Economist and Nobel laureate Amartya Sen was at Duke this weekend as part of a two-day series of events honoring the work of Craufurd Goodwin, James B. Duke professor of economics. Sen,Thomas W. Lamont University professor and professor of economics and philosophy at Harvard University, gave the keynote address of the celebration, speaking on “The Uses and Abuses of Adam Smith” in the Goodson Chapel Friday afternoon. He was awarded the Nobel Memorial Prize in Economic Sciences in 1998 for his work in wel- fare economics. Born in present-day Bangladesh, Sen is known for his work on the economic principles of poverty, famine and gender inequality. Sen sat down with
The Chronicle’s Naureen Khan
before his lecture to talk about his economic theories.
Do you know Craufurd Goodwin?
I know him by reutation only, I didn’t know him ersonally, but he’s a famous guy and this is a fa-mous lace and a good center, and he lays a major art inconstructing what it is now so it seemed a good thing to do.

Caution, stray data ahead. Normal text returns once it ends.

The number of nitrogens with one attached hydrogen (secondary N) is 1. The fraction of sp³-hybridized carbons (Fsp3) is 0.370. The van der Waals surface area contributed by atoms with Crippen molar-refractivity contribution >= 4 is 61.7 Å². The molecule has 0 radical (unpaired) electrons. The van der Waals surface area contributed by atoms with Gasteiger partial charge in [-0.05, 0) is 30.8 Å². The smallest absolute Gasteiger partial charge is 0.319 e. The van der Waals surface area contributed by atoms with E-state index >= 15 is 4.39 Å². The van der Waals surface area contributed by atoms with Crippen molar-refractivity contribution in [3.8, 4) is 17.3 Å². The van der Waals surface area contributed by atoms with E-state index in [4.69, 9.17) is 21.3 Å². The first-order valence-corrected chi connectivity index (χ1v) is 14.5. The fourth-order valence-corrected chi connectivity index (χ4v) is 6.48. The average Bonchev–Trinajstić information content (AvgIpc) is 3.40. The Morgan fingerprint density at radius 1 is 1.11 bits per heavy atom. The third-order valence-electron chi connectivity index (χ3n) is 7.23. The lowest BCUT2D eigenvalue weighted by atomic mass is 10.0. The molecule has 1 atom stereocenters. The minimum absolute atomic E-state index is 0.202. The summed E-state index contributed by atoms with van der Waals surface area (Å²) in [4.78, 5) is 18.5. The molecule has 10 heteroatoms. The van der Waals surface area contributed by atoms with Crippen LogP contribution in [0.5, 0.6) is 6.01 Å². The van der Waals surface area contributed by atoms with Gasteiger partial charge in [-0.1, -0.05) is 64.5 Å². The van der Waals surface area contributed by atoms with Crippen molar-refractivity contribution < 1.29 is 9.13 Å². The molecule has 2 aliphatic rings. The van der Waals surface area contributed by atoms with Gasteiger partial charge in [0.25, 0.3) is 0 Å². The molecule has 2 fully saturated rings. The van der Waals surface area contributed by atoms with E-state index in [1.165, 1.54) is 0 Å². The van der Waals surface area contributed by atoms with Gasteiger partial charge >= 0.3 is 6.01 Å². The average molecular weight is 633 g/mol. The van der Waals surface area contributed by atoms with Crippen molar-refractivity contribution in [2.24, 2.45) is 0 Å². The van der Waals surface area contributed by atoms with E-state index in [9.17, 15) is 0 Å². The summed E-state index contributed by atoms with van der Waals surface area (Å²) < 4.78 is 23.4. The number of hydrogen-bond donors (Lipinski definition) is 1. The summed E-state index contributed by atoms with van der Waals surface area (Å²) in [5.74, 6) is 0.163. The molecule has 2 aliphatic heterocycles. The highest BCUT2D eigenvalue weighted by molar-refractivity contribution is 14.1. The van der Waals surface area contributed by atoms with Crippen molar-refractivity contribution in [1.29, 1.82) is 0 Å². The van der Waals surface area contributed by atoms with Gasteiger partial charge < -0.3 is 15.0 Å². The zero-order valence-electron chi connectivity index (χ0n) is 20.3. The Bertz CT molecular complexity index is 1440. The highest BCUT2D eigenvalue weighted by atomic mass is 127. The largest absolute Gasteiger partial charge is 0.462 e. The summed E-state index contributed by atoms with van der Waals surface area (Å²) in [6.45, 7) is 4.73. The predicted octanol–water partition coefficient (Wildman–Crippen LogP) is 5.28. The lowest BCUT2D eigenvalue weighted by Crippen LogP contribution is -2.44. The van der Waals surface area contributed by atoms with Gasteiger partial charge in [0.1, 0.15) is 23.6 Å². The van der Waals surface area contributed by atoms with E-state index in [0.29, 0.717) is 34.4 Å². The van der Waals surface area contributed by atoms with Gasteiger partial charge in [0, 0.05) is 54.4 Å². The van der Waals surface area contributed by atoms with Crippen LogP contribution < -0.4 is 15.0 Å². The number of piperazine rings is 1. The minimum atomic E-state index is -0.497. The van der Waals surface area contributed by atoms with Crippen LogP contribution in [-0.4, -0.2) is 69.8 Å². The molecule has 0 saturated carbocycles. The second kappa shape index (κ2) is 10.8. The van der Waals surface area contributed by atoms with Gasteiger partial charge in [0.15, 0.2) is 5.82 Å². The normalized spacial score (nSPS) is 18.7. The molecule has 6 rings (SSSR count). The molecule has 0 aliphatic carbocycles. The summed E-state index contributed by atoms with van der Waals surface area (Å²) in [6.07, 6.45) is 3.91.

Talk a little bit about how your background—grow-ing u in Dhaka and in Bangladesh—has influenced your views on develoment and how they iqued your interest in those kinds of issues.
How does the ancestral background or the early back-ground of your life affect your work? I wish I knew it and Icould analyze it well. I see other eole write on it—sayingthis clearly affected him. I am always interested and resect-ful of other eole’s views about what haened, but I’m not sure I ut great confidence in self-analyzing, saying that ar-ticular exerience led to that articular kind of work. But ob- viously, I had a hay childhood…. It was a good way of grow-ing u. It’s a roblematic country. There’s overty, there wasa famine when I was young, there were riots that took lacethat came from nowhere and disaeared into nowhere. It affected a lot of eole’s lives, a lot of eole died and ob- viously these things did influence me, but I’m not going toontificate on how each of them had an imact on my work.